“It’s tough because I know I just have to do more controlled jumps now,” Morant told Yahoo Sports. “But at the same time, I’m just trying not to think about it and still try to play my game. It’s just a tough situation all the way around, honestly….

“I just think player safety should be first and foremost. How I play and where I end up, [cameramen] are right there. Personally, I like to attack the rack, and I feel like that injury came from me attacking the rack and it was just nowhere to land for me.”

Morant echoes the concern of a lot of players and coaches.

The NBA is aware of the issue, back in 2014 they reduced the number of cameramen on the baseline by half (down to 10 per side) and created a four-foot-wide “runway” on either side of the stanchion that players can run up if they have a full head of steam.

That’s not close to eliminating the problem. The NBA is not going to remove those cameras — the NBA is in the entertainment business, and those cameras provide some of the best video angles and still shots to show fans — but expect it to take another look and review its process here.

What we don’t want to happen is the game loses a promising young player like Morant for a lot more than four games after a run-in with a cameraman.

Bulls’ Otto Porter out at least one more month with fractured foot

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The Chicago Bulls miss Otto Porter. He was a starter on the wing for nine games, scoring 11.2 points per game, hitting 40 percent of his threes, playing solid defense, and the Bulls offense was 8.3 points per 100 possessions better on offense when he was on the court. He’s a steadying influence as a veteran.

However, he has been out the last 16 games with a foot injury, and he’s going to miss at least another month, the Bulls announced Tuesday. The Bulls said Porter saw a specialist and he “confirmed the bone injury and healing response in Porter’s left foot consistent with a small fracture that has become more clearly defined with repeated imaging over the last five weeks.”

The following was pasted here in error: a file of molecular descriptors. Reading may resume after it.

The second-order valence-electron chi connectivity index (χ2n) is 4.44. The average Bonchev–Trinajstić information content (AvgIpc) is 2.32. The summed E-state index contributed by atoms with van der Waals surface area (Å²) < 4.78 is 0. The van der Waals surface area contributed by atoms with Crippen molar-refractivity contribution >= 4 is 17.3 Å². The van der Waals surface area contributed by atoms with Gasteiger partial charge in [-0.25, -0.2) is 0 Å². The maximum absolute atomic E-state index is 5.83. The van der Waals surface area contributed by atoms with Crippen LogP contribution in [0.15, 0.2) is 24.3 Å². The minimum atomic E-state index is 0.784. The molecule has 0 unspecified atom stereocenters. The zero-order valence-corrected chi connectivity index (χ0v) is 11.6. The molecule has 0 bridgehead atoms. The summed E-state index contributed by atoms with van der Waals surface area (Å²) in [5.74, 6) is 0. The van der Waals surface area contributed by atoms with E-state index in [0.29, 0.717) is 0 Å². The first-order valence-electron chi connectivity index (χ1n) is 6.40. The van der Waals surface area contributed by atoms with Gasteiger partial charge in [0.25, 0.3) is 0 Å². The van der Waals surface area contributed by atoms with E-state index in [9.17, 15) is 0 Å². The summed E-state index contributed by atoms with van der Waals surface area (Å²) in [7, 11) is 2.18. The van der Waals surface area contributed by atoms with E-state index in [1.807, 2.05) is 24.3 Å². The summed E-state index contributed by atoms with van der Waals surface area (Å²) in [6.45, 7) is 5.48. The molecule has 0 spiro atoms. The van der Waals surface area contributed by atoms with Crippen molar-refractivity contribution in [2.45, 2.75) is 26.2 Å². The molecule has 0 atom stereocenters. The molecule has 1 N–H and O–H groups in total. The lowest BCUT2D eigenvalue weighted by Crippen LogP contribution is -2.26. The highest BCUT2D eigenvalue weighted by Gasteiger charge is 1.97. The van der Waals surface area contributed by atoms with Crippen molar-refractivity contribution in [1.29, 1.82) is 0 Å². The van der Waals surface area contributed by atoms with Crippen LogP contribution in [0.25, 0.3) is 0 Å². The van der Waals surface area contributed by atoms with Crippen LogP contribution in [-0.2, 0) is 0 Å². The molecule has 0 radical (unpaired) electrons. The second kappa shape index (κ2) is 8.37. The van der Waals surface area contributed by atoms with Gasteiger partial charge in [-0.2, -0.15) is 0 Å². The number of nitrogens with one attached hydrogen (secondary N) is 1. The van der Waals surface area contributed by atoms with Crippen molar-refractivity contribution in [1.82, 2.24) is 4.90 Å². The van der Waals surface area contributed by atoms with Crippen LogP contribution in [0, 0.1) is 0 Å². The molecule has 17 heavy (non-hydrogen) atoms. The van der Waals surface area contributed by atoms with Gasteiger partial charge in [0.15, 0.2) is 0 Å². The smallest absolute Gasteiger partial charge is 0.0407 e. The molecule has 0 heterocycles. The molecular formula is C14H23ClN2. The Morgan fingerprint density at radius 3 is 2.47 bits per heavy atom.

What that means for Porter is another month in a boot.

Chandler Hutchison‘s bruised shoulder has him in street clothes, too, which means Kris Dunn will remain the starter for now. Denzel Valentine has used a bump in minutes to show some growth in his game, play fairly well, and make a push for even more run of late.

But without Porter, the Bulls are not the same.

 

 

Report: Kevin Love would prefer to play for Portland if traded

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The Cleveland Cavaliers are listening to trade offers for Kevin Love.

Love’s reaction to this is essentially “whatevs.” He’s been in the middle of trade rumors for four years now, it’s as constant and annoying in his life as taxes.

However, if he is going to get traded, he’d prefer to go home to Oregon and play for Portland, reports Kevin O’Conner at The Ringer.

Love would prefer to play for his hometown Portland Trail Blazers, according to multiple league sources. The Blazers make perfect sense as a destination for Love; they need help for Damian Lillard and CJ McCollum after the team has been decimated by injuries….

The Blazers have the salaries to make a deal work with the expiring contracts of Hassan Whiteside ($27.1 million) or Kent Bazemore ($19.3 million).

There were previous reports Love just wants to go to a contender. That said, there is logic to him wanting to go home, and there is a good fit in Portland, a team that needed help at the four before injuries rocked the roster. Love is averaging 16.1 points and 10.5 rebounds a game, is shooting 37.1 percent from three, and remains one of the best outlet passers in the game.

Making a trade work is trickier. Bazemore has to play a much larger role after Rodney Hood was lost for the season with a torn Achilles, his availability is up for debate.

Hassan Whiteside can make the trade numbers work with his expiring contract, and Whiteside won’t be missed once Jusuf Nurkic (and even Zach Collins) returns from injury. However, the Cavaliers are going to want draft picks or young players to help with their rebuild to make this trade. Would the Blazers throw in a protected first to make this happen?

There also is this question any team trading for Love has to ask itself: Do we want to take on the three-plus years remaining on his four-year, $120 million contract? That’s a lot of money and years for an All-Star player who is productive but aging, and also has a lengthy injury history.

Portland can also try to trade for Danilo Gallinari and his expiring contract with the Thunder, which has a lot less risk involved.

Love, however, would be popular in Portland, and he would help the team.